Again, the biggest on-paper mismatch possible (NYA/TEX) results in a series in which the underdog has a 40% chance to win, which undersells it just a little because I haven't considered HFA which would go to Texas in such a series. For the World Series:



Now we have a series in which one team has an approximately 2/3 chance of winning (NYA/CIN). If you'd like to see a very evenly matched series, pull for Texas to pull two upsets and make it out of the AL, as the rankings consider them to be about equal with Atlanta and San Francisco, while still being close enough to Philadelphia on the plus side and Cincinnati on the down side to offer an even matchup. The highest individual World Series win probability for the NL in non-PHI series is Atlanta's estimated 46% chance to beat Minnesota.

Other miscellaneous (and equally crude) probabilities:

* Both NYA and TB eliminated in first round: 19%
* NYA, TB, PHI all eliminated in first round: 8%
* All favorites win in first round (TB, NYA, PHI, SF): 9%
* All favorites lose in first round: 4%
* World Series does not feature TB, NYA, or PHI: 26%
* American League wins World Series: 56%

(The rankings favor ATL over SF, but the consensus is definitely the reverse, the two team's ratings are very close, and ATL has suffered key injuries that the system, based on composite regular season performance along, can't account for).

Some random observations:

* BP points out in their series preview that the Reds and Phillies are pretty close in third-order W% (based on RC and RC allowed and adjusted for strength of schedule). My figures agree that it's fairly close, but still have the Phillies in front. However, it is worth pointing out that it is not a matter of the Reds looking better when using what I call PW%; it's the Phillies looking worse. The Reds' W% is .562 and their PW% is .564. They won as many games as you'd expect from their RC/RCA.

* I think the impact of Philadelphia's three starters is being overstated. The Braves should be a pretty good reminder that a collection of great starters is no guarantee of post-season glory (which is not to suggest that winning five pennants is anything to sneeze at). The Astros' staff which is being cited as the last comparable front three lost in the LCS in '04, then were swept in the World Series in '05, outpitched by a group of lesser pitchers who just happened to be having an amazing run. The Astros of 1998 didn't have the same kind of consistent stars that the Braves, later Astros, or Phillies possess, but they did have Randy Johnson plus Mike Hampton, Shane Reynolds, and Jose Lima, and they were quickly dispatched by San Diego.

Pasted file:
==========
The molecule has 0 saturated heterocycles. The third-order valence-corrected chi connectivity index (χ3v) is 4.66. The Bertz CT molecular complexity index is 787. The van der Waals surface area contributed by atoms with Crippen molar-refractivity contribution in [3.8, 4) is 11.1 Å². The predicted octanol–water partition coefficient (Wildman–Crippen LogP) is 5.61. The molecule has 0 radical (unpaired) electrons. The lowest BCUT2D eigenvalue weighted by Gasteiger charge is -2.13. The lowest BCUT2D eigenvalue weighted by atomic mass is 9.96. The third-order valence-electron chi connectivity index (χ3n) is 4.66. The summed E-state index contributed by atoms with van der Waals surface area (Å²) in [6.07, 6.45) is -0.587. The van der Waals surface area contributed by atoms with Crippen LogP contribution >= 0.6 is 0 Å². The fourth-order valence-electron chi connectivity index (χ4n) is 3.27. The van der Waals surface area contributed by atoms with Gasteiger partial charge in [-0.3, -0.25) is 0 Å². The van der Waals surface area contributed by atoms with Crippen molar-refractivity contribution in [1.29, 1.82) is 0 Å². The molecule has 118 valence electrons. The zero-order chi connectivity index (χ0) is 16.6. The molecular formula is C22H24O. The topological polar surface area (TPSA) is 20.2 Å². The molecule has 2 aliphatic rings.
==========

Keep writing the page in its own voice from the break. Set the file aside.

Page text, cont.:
I'm not saying that great starting pitching is going to harm the Phillies' chances, but it will cause them to be overstated.

* Jon Heyman posted an article with his odds for winning the World Series, which I'll use as an illustration. I don't mean to pick on Heyman, because there are a lot of folks out there who do that already. I've presented the odds based on the charts above as well:



Heyman's odds for most of the teams are fairly reasonable; as you can see, there are three teams we disagree on significantly. Heyman gives Philadelphia 2-1 odds, which is equivalent to having a 1/3 probability. I realize I'm beating a dead horse here, but I can't stress this enough. As demonstrated above, in order to have a 1/3 chance of winning the World Series, a team would need to have an expected W% of close to .600 against their playoff opponents. It doesn't make any sort of logical sense to suggest that any recent team short of the '98 Yankees is even close to that level.

Minnesota at 20-1 is not quite as silly, but is close, for the same reasons. That's a 4.76% chance of winning, and a team would need to have a .425 expected W% versus their opponents to be that big of a longshot. This is not unique to Heymen at all--in general, people tend to overstate the probabilities of the most likely sports outcomes and understate the probabilities of the least likely.

One nice thing about Heyman's odds is that they sum to 100%, almost exactly. I'm actually impressed by that.

* I will close by noting my order of preference for the world championship--you don't care, nor should you, and it has nothing to do with sabermetrics at all. But after seeing the team I was pulling against the most win four out of five World Series from 2001-2005, I find it cathartic to pre-vent:

1. NYA
2. TB
3. ATL
(I would be happy if any of those three teams won)
4. MIN
5. TEX
(I would be unhappy if any of these three won)
6. CIN
7. SF
8. PHI